5.2 Storm-scale data assimilation and ensemble forecasting for Warn-on-Forecast

Tuesday, 4 November 2014: 9:15 AM
Madison Ballroom (Madison Concourse Hotel)
Dustan M. Wheatley, CIMMS/Univ. of Oklahoma, NOAA/NSSL, Norman, OK; and K. H. Knopfmeier, T. A. Jones, and G. J. Creager

The NOAA Warn-on-Forecast (WoF) research project is tasked with the development of very short-range (0-1 h) probabilistic forecasts that accurately predict severe convective storms. Storm-scale data assimilation and ensemble forecasting in a future WoF system will be performed on very-high-resolution (grid spacing ~1 km or less), event-dependent grids. Development and testing of a WRF-based ensemble data assimilation system has begun on somewhat coarser convection-allowing grids, and results from several radar data assimilation experiments are presented.

Storm-scale ensemble analyses and forecasts of six tornadic events from springs 2013-14 are produced on a 3-km event-dependent grid. This storm-scale ensemble is nested within a 15-km continental United States (CONUS) ensemble constructed from initial and boundary conditions provided by members of the Global Ensemble Forecast System (GEFS) forecast cycle starting at 0000 UTC (as described more fully in a companion abstract by K. Knopfmeier). For each event, single-Doppler observations from several radars are assimilated¬óbeginning just prior to convective initiation¬ówith the ensemble Kalman filter (EnKF) approach encoded in the Data Assimilation Research Testbed (DART). A series of 1-h forecasts are launched during the 30-60 min period preceding the onset of storm reports.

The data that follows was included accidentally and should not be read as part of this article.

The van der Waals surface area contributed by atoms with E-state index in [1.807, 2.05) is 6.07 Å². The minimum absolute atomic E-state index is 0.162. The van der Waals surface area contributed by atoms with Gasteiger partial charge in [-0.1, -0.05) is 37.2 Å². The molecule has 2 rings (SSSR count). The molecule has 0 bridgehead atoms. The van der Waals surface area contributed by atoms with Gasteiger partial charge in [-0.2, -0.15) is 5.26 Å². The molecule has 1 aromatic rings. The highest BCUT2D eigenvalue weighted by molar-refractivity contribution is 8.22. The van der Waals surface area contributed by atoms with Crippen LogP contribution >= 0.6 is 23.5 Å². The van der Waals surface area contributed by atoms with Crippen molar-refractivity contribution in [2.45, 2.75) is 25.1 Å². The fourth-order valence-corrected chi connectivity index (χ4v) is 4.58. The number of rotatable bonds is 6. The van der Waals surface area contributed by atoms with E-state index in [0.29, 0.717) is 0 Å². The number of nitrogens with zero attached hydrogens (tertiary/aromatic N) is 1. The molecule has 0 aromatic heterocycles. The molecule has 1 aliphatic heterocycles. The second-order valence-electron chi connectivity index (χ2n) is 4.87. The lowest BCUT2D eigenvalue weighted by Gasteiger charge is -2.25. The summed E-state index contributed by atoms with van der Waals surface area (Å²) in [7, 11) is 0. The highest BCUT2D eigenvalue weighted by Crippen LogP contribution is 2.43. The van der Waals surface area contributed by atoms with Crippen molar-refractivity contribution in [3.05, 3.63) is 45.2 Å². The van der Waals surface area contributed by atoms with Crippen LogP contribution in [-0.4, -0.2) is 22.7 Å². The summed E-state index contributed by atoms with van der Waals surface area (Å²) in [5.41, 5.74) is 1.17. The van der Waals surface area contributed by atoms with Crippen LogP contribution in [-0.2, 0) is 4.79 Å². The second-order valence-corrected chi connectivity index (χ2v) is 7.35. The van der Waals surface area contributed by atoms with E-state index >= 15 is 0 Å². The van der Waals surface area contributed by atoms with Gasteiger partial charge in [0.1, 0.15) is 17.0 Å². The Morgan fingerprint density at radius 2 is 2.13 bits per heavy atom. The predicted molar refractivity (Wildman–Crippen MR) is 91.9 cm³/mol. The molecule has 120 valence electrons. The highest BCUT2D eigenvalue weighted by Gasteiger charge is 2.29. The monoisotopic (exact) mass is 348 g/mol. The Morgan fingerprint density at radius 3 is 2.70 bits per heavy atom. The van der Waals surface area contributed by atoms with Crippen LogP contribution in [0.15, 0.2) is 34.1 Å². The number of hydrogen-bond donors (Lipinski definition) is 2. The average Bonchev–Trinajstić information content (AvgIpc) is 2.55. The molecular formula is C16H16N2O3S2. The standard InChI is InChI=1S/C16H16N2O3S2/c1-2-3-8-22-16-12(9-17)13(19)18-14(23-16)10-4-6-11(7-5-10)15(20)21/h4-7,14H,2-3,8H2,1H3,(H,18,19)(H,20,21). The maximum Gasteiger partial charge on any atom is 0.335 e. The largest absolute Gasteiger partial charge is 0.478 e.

Of particular interest is the ability of 0-1 h ensemble forecasts (initialized from storm-scale analyses) to reproduce the low-level rotational characteristics of supercell thunderstorms, as well as other convective hazards. Notably, the 11 May 2014 severe weather event over eastern Nebraska and western Iowa was marked by a supercell-to-MCS transition, with both convective modes associated with tornado and high wind reports. Additional experiments have been conducted to evaluate the impact of assimilating radar data and cloud water path retrievals at the storm-scale (as described in a companion abstract by T. Jones).

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